A Russian film, “Olympus Inferno,” is set to explore the Georgia war and may spark renewed debate about who started the war.
After months of growing tension, the war began in August of last year when Georgia sent troops to retake the disputed region of South Ossetia. Russia responded with a counterstrike in South Ossetia and moved further into Georgia, a reaction the U.S. called “disproportionate” at the time. The conflict came to a conclusion by the end of the month with a cease-fire.
The action movie, set to air on Sunday, is shot in the style of the Bourne trilogy and tells the tale of an American entomologist and a Russian journalist who “unintentionally capture evidence that Georgia started the conflict using a special camera night lens as they attempt to film rare night butterflies,” Reuters reports.
Watch a trailer of the film below:
Blogger Sean at “Sean’s Russia Blog” reacts to the trailer:
Judging from the trailer, I doubt it’s really a “work of art” and certainly can’t be compared to Apocalypse Now but more a way to keep the Russian public’s political passions alive via shaky cameras, big explosions, and sappy melodrama. I won’t be tuning in of course, but I am curious about viewers reactions, if any.
Nathan Hodge at Wired’s “Danger Room” blog argues that Russian film propaganda is a far cry from what it once was:
This kind of clunky propaganda shows how far things have gone in Russia. Compare “Olympus Inferno” with, say, “Prisoner of the Mountains,” a phenomenal movie made during the first Chechen War. As legend has it, this powerful film helped persuade Russian President Boris Yeltsin to sign a peace treaty with the Chechens in 1996.
The “South Ossetia War” blog writes that the film will have political implications as Russians and Georgians try to pinpoint blame:
The political message of the film is obviously going to be quite important. The repercussions of last summer’s war are still being felt in both Russia and Georgia. The Russian media have been carrying reports that Russian draftee soldiers were not paid for their time serving in South Ossetia. Meanwhile, protests coming up on April 9 in Georgia are clearly going to be very dangerous for Mikheil Saakashvili’s government, and some highly suspicious arrests of the opposition have been going on in recent days that might seem more suited to neighbouring countries like Azerbaijan.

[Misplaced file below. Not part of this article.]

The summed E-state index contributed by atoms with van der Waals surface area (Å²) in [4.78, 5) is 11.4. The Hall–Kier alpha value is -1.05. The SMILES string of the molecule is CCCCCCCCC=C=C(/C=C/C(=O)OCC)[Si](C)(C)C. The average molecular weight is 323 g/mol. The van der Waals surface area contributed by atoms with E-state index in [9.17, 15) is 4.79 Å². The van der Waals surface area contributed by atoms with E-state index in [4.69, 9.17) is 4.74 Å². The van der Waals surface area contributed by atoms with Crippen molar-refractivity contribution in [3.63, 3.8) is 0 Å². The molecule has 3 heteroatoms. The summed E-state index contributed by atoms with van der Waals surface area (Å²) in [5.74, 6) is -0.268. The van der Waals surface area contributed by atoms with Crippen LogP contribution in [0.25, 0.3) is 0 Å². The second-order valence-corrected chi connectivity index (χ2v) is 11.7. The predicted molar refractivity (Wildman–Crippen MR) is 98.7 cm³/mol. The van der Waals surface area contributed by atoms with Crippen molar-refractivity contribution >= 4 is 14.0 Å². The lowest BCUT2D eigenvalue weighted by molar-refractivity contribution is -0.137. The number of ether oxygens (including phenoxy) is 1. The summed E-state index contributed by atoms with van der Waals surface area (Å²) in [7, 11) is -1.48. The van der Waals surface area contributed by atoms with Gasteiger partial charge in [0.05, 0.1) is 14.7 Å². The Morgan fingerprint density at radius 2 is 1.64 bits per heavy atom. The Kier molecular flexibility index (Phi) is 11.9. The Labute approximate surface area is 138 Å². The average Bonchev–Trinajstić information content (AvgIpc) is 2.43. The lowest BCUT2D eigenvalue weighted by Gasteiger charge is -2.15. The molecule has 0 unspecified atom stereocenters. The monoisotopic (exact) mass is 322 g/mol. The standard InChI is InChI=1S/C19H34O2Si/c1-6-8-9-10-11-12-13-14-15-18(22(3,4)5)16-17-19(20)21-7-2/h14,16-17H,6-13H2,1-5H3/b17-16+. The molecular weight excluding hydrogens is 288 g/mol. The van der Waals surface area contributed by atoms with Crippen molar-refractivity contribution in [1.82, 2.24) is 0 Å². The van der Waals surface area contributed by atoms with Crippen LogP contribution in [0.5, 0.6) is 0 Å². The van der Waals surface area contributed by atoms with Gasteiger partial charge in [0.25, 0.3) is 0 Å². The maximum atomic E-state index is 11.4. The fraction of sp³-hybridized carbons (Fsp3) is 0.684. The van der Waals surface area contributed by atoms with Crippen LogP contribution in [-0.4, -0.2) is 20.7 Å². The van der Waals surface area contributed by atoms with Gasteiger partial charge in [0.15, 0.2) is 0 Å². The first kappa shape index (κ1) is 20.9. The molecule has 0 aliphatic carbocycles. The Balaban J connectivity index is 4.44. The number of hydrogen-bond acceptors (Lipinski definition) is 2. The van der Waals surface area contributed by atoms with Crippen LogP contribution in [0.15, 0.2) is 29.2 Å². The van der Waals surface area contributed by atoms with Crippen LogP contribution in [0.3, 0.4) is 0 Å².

[…]While the Russians go ahead with the propaganda film (and the episode in the trailer where a wild-eyed Georgian soldier is running with a cocked pistol and screaming madly suggests it will certainly be propaganda), and the Georgians continue to cry about their scary imperialist neighbour and claim that last year’s war was a brave defensive response to invasion of their territory, sensible outside observers will surely continue to ignore both dodgy versions of events. As so often in international relations, the truth is surely that both sides behaved appallingly.
The more the EU digs into the outbreak of last August’s Russia-Georgia War, the worse things look for Georgian President Mikhail Saakashvili. According to Der Spiegel, the paper trail seems to be leading back to Order No. 2, from Aug. 7, which the Russians claim to have intercepted, and which allegedly spoke of re-establishing “constitutional order” in the region. The formula was repeated word for word by a Georgian general, also on Aug. 7. Georgia, meanwhile, refuses to turn over the document in question, calling it a “state secret.”
Blogger Matthew Collin in Georgia compares that country’s media to Russia’s:
While a lot of television reporting in Georgia is pro-government, it’s clear that there is much more open criticism of the authorities on national television than is ever allowed in Russia, or in most other former Soviet states. But the idea of a genuinely free and independent media has been slow to take root here. Georgia’s radical opposition, for example, seems to believe that free media simply means more airtime for their opinions (they recently demanded that an entire channel be handed over to them), rather than any kind of independent scrutiny of politicians on all sides. Meanwhile, investigative reporting has been marginalised. Two independent studios do produce documentaries examining official corruption and miscarriages of justice, but they are not shown on national TV.